Cheers,
Tom
 

Dr Croubie

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On the other end of the scale, I've had difficulty with exposures under bright blue skies. I generally get good results at ISO 50, but under high UV situations, it appears much faster.

Is that with or without a UV filter (or any other filters) in place?
 

Toffle

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Is that with or without a UV filter (or any other filters) in place?

No filters in place. I guess technically I could use filters with my pinhole camera, but I've never tried.
 

SawyerK

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Thanks for the curves. I've been building large pinhole cameras and shooting CXS green sensitive xray film but my exposures are so long, reciprocity was about to beat me. As far as developing, have you had better luck tray processing or tank processing. I'm shooting 14x17" sheets so tray processing is better for me, but I can't figure out how to control streaking. My film looks more like tye dye than else. I've been using GBX developer and replenisher and Sprint but I can't figure it out, have you ahd any luck with Sprint/d76?
 
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Andrew O'Neill

Andrew O'Neill

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You are very welcome! I prefer flat-bottomed trays for both 8x10 and 14x17. I've never had problems with streaking or mottling. I've not used those developers for x-ray, so I cannot comment. I have used D-76 in the past on conventional films, and I'm quite certain it would work with x-ray, diluted more than usual. I always give quite vigorous agitation, for the first 30 seconds, then 5 sec every minute. Make sure the film is completely covered with developer in the tray. My rule is as deep as the first knuckle on my middle finger...which is about an inch.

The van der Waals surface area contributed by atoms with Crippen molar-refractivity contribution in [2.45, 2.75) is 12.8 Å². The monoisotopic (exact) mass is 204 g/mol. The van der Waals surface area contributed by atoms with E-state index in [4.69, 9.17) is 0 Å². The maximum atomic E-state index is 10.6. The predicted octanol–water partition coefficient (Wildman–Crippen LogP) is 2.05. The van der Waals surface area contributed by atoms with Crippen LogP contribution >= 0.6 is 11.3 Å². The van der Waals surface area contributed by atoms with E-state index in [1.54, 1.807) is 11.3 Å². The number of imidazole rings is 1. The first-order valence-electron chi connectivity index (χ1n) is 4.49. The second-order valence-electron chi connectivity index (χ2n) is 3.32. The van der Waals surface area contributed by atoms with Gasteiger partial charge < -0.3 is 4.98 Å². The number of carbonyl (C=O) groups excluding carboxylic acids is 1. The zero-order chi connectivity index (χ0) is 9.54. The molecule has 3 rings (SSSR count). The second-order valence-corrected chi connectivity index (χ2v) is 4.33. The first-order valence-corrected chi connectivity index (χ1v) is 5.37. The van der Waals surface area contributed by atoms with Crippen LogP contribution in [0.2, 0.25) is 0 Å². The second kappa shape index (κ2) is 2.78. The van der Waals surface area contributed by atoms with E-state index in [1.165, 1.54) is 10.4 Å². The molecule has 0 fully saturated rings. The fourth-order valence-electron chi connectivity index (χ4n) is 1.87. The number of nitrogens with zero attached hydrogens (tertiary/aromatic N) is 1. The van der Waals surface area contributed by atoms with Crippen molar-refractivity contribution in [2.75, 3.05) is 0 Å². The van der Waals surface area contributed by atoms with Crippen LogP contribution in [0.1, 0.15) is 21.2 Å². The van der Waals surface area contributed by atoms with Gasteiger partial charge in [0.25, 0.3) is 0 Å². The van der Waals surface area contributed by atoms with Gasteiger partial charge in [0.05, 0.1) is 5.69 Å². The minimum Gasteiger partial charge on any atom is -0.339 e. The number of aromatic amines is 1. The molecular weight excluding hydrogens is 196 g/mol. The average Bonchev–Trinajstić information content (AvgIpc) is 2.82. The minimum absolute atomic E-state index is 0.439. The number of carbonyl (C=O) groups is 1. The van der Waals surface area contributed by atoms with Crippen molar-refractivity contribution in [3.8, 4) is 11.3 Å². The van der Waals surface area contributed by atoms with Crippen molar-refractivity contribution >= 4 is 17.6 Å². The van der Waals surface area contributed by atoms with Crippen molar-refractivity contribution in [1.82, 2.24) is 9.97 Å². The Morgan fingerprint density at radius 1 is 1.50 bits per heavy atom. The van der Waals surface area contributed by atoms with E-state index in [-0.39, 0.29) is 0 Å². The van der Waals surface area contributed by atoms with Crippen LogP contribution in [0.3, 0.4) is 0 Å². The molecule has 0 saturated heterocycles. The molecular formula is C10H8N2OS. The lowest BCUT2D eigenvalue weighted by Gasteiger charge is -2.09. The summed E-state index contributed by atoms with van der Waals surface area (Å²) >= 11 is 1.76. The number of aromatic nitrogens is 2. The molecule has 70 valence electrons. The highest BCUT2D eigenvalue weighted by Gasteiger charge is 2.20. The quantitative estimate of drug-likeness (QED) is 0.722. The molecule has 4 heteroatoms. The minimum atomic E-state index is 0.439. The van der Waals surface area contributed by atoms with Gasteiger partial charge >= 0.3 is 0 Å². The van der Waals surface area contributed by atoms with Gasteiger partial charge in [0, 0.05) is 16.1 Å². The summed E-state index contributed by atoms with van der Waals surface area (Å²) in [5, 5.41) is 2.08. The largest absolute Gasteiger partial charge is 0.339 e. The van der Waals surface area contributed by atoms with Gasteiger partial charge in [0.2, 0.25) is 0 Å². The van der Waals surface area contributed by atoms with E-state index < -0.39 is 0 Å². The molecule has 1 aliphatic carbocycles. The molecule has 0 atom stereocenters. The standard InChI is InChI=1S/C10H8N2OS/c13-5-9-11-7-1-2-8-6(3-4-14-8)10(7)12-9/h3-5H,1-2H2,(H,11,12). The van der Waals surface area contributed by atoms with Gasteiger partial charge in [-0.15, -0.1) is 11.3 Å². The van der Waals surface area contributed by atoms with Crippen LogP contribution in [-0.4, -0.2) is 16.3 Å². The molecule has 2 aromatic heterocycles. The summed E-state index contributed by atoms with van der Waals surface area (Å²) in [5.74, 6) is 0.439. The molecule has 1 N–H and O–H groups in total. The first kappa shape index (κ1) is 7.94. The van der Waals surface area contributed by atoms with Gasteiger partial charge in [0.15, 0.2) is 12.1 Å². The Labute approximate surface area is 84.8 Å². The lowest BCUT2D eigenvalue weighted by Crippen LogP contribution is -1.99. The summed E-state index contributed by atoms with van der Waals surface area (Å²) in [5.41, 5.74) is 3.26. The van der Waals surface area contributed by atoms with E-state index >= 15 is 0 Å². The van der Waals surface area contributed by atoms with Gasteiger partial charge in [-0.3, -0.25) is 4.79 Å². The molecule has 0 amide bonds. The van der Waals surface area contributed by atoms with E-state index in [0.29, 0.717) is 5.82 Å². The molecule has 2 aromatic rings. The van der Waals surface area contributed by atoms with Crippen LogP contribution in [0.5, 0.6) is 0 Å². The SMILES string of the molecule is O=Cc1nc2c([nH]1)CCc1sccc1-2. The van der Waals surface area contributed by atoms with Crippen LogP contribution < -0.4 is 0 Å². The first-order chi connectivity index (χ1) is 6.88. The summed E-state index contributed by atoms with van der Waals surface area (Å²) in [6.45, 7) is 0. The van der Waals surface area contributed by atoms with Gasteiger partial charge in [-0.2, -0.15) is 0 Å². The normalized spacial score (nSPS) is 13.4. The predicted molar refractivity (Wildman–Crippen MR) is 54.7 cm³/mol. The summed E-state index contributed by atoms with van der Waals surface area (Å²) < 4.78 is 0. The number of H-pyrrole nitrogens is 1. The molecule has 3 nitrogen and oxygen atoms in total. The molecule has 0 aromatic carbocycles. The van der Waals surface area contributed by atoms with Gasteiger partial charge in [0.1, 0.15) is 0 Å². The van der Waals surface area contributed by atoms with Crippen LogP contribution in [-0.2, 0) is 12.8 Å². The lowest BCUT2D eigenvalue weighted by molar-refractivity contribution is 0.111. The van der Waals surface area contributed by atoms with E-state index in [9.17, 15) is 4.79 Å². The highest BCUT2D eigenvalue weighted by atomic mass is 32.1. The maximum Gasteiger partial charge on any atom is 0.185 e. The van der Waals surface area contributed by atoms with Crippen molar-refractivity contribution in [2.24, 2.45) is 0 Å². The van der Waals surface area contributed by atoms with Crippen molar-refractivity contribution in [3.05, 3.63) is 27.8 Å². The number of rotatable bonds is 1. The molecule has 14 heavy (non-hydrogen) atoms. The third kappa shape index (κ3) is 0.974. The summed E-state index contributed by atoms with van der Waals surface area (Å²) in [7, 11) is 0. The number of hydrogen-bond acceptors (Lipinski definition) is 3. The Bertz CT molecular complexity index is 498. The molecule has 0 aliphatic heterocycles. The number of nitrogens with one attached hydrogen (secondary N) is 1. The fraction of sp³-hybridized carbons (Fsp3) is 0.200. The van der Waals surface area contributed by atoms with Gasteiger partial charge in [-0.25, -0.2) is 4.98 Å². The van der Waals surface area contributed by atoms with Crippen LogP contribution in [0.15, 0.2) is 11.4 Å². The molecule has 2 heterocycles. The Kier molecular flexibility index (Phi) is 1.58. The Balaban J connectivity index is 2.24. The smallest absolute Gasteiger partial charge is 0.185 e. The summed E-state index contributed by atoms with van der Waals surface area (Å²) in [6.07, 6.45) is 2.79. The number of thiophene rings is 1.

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Andrew O'Neill

Andrew O'Neill

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Still working with this stuff. Switched over to D-23 diluted 1+2. Very nice, clean negatives that print well in carbon. Green latitude xray. EI 100. Almost always with a yellow #15 filter or green if I remember to bring it!
 

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I've been using Min-R in rodinal 1:100. Scratch it up every time I use it. It's cheap and fun to use though and I don't worry about wasting film.
 
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I've been using Min-R in rodinal 1:100. Scratch it up every time I use it. It's cheap and fun to use though and I don't worry about wasting film.

I use double-sided xray in a flat-bottomed tray. No scratches. Starting out with this stuff back in 2008, scratching was a major issue. I tried ribbed trays with glass on the bottom. Ziplock bag technique. Film hangers (hated them as they introduced awful surge marks along the edges). Gentle agitation in flat-bottomed tray was the answer. I also use single-sided Ektascan, developed in BTZS tube. This stuff is razor sharp...but I prefer the look of the double-sided green, especially in the rainforest.
 

Cholentpot

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I use double-sided xray in a flat-bottomed tray. No scratches. Starting out with this stuff back in 2008, scratching was a major issue. I tried ribbed trays with glass on the bottom. Ziplock bag technique. Film hangers (hated them as they introduced awful surge marks along the edges). Gentle agitation in flat-bottomed tray was the answer. I also use single-sided Ektascan, developed in BTZS tube. This stuff is razor sharp...but I prefer the look of the double-sided green, especially in the rainforest.